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California Counties
The U.S. state of California is divided into fifty-eight counties. On January 4, 1850, the California constitutional committee recommended the formation of 18 counties. They were Benicia, Butte, Fremont, Los Angeles, Mariposa, Monterey, Mount Diablo, Oro, Redding, Sacramento, San Diego, San Francisco, San Joaquin, San Jose, San Luis Obispo, Santa Barbara, Sonoma, and Sutter. On April 22, the Counties of Branciforte, Calaveras, Coloma, Colusi, Marin, Mendocino, Napa, Trinity, and Yuba were added. Benicia was renamed Solano, Coloma to El Dorado, Fremont to Yola, Mt. Diablo to Contra Costa, San Jose to Santa Clara, Oro to Tuolumne, and Redding to Shasta. One of the first state legislative acts regarding Counties was to rename Branciforte County to Santa Cruz, Colusi to Colusa, and Yola to Yolo.

The last California county to have been established is Imperial County in 1907.

San Benito County, California

San Benito County History, Geography, and Demographics

County Seat: Hollister
Year Organized: 1874
Square Miles: 1,389
Court House:

481 Fourth Street
County Administrative Office
Hollister, CA 95023-3840

Etymology - Origin of County Name

Named after San Benito Valley. In his expedition in 1772, Crespi named a small river in honor of San Benidicto (Saint Benedict), the patron saint of the married, and it is from the contraction of this name that the county took its name.


County QuickFacts: Census Bureau Quick Facts

County History

San Benito County was formed from parts of Monterey County in 1874.

The rapid settlement of the extensive and fertile San Benito valley and the valleys tributary thereto, which were separated from the rest of Monterey county by the Gabilan range of mountains, developed interests which centered in the new communities, and out of which grew, very naturally, a desire by the people to manage for themselves their own local affairs. The first attempt to divide Monterey county, by having San Benito set oft by itself as a separate political division, was made in the legislature of 1869 --'70; but the opposition interposed by the resident portion of the present old county caused the movement to fail at this time. Nevertheless, it continued to gain strength from many and legitimate causes. The contest became a very heated one for the time being, swallowing up all other issues. The people living east of the Gabilan insisted that they were entitled to a division, and they were almost unanimously determined to have it. The election of a representative in the legislature turned on this one issue. The question was division or no division, Republicans and Democrats forgetting their party affiliations. But though the "new-county" people were still in the minority, they did not give up the fight. They returned again to the charge in the next election, and won by a small majority. The contest was carried to the Assembly and then to the Senate, in each of which houses the divisionists won, and then to the governor, who after some hesitation signed the bill, and thus, finally, in March 1874, the act creating the new county became a law. By this act the governor was authorized and directed to appoint five commissioners who were charged with the organization of the new county. The names of the commissioners appointed were: T. S. Hawkins, Jesse Whitton, Mark Pomeroy, John Breen and H. M. Hayes. This commission met at the town of Hollister, February 18, 1874, and organized by electing John Breen as president, and H. M. Hayes as secretary. The new county was subdivided into four townships, viz.: Hollister, San Juan, San Benito and Paicines. and three supervisorial districts, numbered one, two and three. District number one, comprised Hollister township; number two, San Juan township; and number three, San Benito and Paicines townships. The new officers were to be appointed by the governor or filled by special election. James F. Breen, who had resigned the judgeship of Monterey county was appointed by the governor to the same position in San Benito county, while the commissioners, under provisions of the organic act, ordered a special election on the 26th day of March, 1874, whereat the required county officers were to be chosen, and the county seat was to be permanently located by popular vote.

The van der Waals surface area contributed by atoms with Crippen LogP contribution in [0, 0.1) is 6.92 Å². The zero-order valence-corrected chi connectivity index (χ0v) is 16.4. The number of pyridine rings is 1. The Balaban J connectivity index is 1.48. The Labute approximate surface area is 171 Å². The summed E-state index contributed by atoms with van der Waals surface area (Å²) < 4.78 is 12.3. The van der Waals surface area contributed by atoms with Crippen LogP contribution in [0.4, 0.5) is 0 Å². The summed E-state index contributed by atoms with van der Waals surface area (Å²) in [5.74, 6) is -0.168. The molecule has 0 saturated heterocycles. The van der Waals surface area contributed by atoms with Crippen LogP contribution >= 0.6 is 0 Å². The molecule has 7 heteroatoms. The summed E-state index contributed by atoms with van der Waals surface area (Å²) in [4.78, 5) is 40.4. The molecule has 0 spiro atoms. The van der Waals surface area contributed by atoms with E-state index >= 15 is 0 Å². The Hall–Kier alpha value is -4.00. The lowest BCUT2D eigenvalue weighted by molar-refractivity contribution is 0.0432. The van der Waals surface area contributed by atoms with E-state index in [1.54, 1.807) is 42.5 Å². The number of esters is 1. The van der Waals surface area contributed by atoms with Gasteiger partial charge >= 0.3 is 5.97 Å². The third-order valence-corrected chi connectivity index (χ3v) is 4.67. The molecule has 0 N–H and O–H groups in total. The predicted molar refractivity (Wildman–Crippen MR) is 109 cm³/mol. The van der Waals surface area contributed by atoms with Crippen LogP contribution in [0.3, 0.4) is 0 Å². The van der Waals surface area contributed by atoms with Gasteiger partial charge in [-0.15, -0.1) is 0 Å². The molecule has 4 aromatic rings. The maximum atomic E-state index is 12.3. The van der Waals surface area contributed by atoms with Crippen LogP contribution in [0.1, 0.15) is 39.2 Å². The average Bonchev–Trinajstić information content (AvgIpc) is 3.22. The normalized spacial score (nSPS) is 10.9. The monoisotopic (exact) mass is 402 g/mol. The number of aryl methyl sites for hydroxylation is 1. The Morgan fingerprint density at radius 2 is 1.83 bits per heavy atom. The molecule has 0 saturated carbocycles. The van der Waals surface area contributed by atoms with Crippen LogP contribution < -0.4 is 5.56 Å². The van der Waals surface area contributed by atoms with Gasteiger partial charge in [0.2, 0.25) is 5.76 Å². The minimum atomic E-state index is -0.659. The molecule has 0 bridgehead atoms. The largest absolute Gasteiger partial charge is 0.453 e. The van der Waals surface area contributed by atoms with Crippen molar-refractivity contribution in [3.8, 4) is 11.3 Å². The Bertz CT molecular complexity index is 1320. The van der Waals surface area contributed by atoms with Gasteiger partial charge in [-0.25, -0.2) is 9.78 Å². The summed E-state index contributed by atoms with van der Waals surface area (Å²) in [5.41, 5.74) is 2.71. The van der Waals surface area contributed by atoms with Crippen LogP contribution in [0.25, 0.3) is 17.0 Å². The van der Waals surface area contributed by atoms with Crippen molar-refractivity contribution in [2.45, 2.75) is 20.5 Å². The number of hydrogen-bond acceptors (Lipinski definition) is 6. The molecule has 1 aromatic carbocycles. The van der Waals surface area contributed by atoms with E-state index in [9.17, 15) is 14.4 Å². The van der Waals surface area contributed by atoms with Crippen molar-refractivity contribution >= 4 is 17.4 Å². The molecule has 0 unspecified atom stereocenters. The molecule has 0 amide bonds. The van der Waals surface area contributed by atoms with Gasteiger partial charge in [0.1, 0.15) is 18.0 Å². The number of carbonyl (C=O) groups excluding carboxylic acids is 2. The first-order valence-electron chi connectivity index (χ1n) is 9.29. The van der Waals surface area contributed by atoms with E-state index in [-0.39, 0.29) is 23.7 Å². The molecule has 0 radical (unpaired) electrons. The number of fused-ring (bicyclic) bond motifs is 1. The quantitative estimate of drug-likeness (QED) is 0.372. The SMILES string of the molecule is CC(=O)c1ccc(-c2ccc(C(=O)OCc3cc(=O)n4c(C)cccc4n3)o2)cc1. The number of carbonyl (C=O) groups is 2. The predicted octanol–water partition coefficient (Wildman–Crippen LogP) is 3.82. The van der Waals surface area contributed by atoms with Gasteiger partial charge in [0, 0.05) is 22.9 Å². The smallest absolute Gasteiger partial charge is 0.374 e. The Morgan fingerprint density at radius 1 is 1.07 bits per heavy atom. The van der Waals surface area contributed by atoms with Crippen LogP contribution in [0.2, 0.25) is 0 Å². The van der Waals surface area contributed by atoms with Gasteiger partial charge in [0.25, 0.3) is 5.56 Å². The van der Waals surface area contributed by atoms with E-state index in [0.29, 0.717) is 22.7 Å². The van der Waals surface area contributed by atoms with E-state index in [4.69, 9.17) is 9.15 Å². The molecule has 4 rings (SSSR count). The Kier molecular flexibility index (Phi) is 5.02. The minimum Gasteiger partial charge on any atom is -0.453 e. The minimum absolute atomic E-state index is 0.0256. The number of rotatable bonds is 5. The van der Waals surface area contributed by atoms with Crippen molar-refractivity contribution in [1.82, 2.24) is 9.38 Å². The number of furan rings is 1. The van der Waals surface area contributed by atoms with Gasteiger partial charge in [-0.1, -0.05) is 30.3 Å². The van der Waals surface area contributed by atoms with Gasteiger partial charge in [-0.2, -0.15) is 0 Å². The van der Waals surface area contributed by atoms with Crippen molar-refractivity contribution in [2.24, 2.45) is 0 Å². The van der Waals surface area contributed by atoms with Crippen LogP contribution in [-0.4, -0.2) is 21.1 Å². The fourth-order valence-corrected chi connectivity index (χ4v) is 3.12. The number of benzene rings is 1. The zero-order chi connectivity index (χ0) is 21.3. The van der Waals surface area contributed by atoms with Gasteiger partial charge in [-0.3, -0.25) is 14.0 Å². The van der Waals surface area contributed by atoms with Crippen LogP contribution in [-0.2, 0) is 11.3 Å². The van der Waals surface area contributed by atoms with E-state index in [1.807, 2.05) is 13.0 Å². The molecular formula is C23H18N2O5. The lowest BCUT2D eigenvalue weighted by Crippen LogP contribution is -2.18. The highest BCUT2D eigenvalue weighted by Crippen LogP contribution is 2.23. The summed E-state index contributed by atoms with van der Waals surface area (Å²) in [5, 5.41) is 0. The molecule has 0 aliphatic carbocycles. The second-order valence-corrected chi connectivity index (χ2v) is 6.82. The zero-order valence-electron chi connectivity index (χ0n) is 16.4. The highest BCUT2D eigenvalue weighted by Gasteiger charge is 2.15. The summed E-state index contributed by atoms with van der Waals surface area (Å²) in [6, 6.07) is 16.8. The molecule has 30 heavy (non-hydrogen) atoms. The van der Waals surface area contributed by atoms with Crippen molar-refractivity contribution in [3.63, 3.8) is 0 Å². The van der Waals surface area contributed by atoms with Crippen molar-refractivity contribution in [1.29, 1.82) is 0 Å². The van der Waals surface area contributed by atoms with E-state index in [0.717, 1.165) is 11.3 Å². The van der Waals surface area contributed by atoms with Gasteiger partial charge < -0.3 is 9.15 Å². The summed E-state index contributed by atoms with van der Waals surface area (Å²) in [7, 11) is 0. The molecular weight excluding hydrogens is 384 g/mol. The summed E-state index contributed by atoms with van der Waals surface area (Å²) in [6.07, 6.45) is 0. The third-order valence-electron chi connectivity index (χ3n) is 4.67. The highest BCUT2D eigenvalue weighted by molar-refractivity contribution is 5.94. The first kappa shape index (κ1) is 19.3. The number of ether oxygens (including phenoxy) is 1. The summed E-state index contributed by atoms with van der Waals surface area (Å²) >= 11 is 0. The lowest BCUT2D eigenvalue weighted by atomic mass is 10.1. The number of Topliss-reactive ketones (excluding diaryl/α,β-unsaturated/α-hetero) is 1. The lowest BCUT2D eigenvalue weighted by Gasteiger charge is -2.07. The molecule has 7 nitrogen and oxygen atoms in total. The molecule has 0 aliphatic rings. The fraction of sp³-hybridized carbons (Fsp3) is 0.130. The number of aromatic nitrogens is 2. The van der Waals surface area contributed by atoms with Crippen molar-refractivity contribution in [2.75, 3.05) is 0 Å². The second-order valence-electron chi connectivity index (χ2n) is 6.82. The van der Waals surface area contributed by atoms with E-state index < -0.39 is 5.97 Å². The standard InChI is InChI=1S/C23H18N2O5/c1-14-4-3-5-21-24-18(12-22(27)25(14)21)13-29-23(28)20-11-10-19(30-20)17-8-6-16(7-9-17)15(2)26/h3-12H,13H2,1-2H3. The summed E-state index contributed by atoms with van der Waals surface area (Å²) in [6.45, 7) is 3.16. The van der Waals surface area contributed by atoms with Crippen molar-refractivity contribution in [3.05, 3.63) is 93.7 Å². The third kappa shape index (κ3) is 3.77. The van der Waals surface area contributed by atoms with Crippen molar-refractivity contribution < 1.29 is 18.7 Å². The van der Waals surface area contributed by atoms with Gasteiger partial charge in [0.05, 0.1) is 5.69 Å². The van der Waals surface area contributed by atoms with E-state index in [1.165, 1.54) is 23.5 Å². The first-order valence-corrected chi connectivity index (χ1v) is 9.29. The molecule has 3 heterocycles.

More at
The history of San Benito County - Sections excerpted from A Memorial and Biographical History of the Coast Counties of Central California by Henry D. Barrows and Luther A. Ingersoll, and published by The Lewis Publishing Company in 1893.


According to the U.S. Census Bureau, the county has a total area of 1,391 square miles (3,602 kmē), of which, 1,389 square miles (3,598 kmē) of it is land and 2 square miles (4 kmē) of it (0.12%) is water.

San Benito County covers approximately 1,396 square miles ranging in elevation from near sea level to over 5,000 feet, has a population of over 56,000, and is bordered to the north by Santa Clara and Santa Cruz counties, by Merced and Fresno counties to the east, and by Monterey County on the west and south. Hollister, the county seat, is approximately 95 miles south of San Francisco, 45 miles inland from Monterey, and 300 miles north of Los Angeles.

Neighboring Counties:

  • Northeast: Merced County
  • East: Fresno County
  • Southwest: Monterey County
  • Northwest: Santa Cruz County; Santa Clara County

Cities and Towns:

- Hollister (County Seat) city Incorporated Area
- San Juan Bautista city Incorporated Area

County Resources:

County Resources
Counties: US Map
The history of our nation was a prolonged struggle to define the relative roles and powers of our governments: federal, state, and local. And the names given the counties, our most locally based jurisdictions, reflects the "characteristic features of this country!"